|All subjects||Hispanics||non-Hispanic whites|
|Controls n||Cases n||OR1 (95% CI)||Controls n||Cases n||OR1 (95% CI)||Controls n||Cases n||OR1 (95% CI)|
|No use of oral contraceptives||1,011||809||1.00 Referent||464||365||1.00 Referent||547||444||1.00 Referent|
|Oral contraceptives, any use||1,502||1,494||1.08 (0.94, 1.24)||453||423||1.10 (0.88, 1.37)||1,049||1,071||1.08 (0.90, 1.29)|
|Oral contraceptive use, by recency and duration|
|When last used|
|<5 years ago||200||223||1.27 (0.99, 1.63)||71||75||1.22 (0.80, 1.84)||129||148||1.28 (0.93, 1.76)|
|5–9 years ago||114||99||0.99 (0.72, 1.35)||38||39||1.10 (0.66, 1.85)||76||60||0.93 (0.62, 1.39)|
|10–19 years ago||311||336||1.14 (0.93, 1.40)||92||111||1.35 (0.96, 1.91)||219||225||1.08 (0.83, 1.41)|
|≥20 years ago||873||831||1.04 (0.89, 1.21)||249||196||1.00 (0.77, 1.30)||624||635||1.05 (0.87, 1.27)|
|Duration of use|
|<5 years||688||685||1.13 (0.97, 1.33)||203||186||1.14 (0.87, 1.49)||485||499||1.14 (0.93, 1.40)|
|5–9 years||405||392||1.02 (0.84, 1.22)||120||115||1.06 (0.77, 1.46)||285||277||0.99 (0.78, 1.25)|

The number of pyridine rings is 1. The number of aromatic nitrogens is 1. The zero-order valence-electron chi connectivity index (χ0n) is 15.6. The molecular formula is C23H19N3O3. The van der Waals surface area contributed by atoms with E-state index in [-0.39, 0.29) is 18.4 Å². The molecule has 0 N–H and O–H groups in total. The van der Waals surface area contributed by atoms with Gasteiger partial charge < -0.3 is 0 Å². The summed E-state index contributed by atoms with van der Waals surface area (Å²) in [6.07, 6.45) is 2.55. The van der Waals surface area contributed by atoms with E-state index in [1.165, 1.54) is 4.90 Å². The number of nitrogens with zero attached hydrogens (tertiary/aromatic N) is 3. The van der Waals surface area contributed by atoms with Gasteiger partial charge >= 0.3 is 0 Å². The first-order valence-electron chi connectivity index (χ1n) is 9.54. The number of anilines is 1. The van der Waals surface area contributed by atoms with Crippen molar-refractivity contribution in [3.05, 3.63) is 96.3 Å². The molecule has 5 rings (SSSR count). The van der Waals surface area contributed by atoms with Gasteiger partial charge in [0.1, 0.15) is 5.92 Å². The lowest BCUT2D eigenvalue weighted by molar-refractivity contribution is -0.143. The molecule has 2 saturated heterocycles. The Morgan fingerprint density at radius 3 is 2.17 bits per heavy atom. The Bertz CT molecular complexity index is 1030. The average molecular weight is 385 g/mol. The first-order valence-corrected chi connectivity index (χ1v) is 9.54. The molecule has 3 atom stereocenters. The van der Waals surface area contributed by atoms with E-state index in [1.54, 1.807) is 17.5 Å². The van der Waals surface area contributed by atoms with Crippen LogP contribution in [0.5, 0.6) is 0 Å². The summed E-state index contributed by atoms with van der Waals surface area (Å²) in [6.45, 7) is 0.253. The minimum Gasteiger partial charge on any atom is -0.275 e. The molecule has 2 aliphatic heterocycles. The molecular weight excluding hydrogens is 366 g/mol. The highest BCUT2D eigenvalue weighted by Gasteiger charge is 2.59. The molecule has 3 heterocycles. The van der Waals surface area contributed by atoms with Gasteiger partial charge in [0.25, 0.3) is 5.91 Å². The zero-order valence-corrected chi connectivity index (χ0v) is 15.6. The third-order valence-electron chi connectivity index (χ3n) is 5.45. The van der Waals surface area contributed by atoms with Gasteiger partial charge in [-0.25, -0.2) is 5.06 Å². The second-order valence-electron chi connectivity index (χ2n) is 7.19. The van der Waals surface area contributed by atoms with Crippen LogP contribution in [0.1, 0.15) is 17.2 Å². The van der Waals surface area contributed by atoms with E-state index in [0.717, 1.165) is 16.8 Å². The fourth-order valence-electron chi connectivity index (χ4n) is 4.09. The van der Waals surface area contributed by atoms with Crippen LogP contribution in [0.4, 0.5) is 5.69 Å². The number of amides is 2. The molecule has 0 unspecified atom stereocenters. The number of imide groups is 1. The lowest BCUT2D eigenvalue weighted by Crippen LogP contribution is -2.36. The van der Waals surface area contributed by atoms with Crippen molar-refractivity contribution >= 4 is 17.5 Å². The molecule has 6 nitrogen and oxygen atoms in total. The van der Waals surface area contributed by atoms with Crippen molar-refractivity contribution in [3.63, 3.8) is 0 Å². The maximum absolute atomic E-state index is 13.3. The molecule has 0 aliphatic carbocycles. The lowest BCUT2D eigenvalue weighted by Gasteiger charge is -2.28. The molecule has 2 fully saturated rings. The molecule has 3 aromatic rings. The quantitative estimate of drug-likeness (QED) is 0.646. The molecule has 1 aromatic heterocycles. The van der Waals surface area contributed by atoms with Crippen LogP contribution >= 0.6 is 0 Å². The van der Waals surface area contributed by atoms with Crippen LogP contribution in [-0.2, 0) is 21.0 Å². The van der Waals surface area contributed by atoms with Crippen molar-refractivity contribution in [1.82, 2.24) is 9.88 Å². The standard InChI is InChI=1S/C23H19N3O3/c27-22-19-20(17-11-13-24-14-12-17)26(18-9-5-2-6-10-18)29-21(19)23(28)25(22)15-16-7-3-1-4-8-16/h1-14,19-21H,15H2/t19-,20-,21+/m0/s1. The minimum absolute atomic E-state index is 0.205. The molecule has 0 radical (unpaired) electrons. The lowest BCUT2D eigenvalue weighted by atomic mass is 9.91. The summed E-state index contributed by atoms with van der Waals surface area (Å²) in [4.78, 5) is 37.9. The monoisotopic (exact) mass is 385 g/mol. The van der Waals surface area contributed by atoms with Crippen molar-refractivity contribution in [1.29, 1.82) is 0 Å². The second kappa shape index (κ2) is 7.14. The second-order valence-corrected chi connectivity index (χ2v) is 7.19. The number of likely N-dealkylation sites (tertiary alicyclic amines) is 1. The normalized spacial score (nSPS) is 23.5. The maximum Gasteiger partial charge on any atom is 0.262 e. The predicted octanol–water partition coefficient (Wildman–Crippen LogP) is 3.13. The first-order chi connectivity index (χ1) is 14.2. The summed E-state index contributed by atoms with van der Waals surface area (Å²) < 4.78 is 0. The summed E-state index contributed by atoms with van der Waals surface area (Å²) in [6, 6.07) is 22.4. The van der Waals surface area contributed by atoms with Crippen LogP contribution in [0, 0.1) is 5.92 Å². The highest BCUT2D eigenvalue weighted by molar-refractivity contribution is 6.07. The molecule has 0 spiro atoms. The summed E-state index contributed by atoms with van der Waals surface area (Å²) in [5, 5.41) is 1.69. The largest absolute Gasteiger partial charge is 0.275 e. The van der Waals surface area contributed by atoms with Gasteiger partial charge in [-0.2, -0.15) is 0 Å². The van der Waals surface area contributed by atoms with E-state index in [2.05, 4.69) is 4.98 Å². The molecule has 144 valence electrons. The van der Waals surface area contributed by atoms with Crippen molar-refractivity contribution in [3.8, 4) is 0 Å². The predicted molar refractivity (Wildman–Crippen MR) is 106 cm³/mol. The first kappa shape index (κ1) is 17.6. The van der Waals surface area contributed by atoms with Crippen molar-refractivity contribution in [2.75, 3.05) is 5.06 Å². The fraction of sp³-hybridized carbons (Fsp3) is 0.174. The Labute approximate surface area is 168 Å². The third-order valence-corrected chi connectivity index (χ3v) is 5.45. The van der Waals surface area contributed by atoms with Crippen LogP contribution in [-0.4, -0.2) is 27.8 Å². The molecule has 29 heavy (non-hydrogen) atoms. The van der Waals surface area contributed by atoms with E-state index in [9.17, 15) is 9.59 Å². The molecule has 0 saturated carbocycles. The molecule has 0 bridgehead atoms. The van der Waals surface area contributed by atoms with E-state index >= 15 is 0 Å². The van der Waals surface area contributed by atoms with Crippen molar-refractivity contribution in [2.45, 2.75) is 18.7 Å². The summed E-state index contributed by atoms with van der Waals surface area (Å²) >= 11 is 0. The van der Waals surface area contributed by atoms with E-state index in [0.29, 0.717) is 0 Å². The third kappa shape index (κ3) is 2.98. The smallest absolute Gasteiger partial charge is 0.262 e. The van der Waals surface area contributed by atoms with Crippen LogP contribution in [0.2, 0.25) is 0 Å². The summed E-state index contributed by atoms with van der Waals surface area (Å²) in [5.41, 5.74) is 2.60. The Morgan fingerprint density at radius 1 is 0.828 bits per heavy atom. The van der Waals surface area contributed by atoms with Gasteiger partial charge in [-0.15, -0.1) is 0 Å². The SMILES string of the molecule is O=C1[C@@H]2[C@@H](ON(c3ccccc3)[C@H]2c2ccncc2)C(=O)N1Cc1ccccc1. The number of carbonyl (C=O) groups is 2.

|10–19 years||351||330||0.97 (0.80, 1.18)||113||102||1.03 (0.74, 1.43)||238||228||0.96 (0.75, 1.23)|
|≥20 years||54||84||1.50 (1.04, 2.17)||15||19||1.43 (0.69, 2.95)||39||65||1.49 (0.96, 2.30)|
|Decade of first use|
|1960's||643||641||1.13 (0.96, 1.34)||160||131||1.17 (0.86, 1.58)||483||510||1.11 (0.91, 1.37)|
|1970's||569||609||1.07 (0.90, 1.27)||186||197||1.15 (0.87, 1.53)||383||412||1.04 (0.82, 1.31)|
|1980's||218||185||0.93 (0.71, 1.22)||79||73||0.92 (0.60, 1.40)||139||112||0.98 (0.68, 1.40)|
|1990 or later||69||59||1.03 (0.68, 1.57)||27||22||0.80 (0.41, 1.57)||42||37||1.20 (0.69, 2.09)|
|Timing of first use2|
|Before first birth||513||464||1.12 (0.95, 1.33)||193||150||0.99 (0.75, 1.31)||320||314||1.20 (0.96, 1.50)|
|Not before first birth||796||820||1.03 (0.86, 1.23)||213||230||1.17 (0.88, 1.56)||583||590||0.97 (0.77, 1.23)|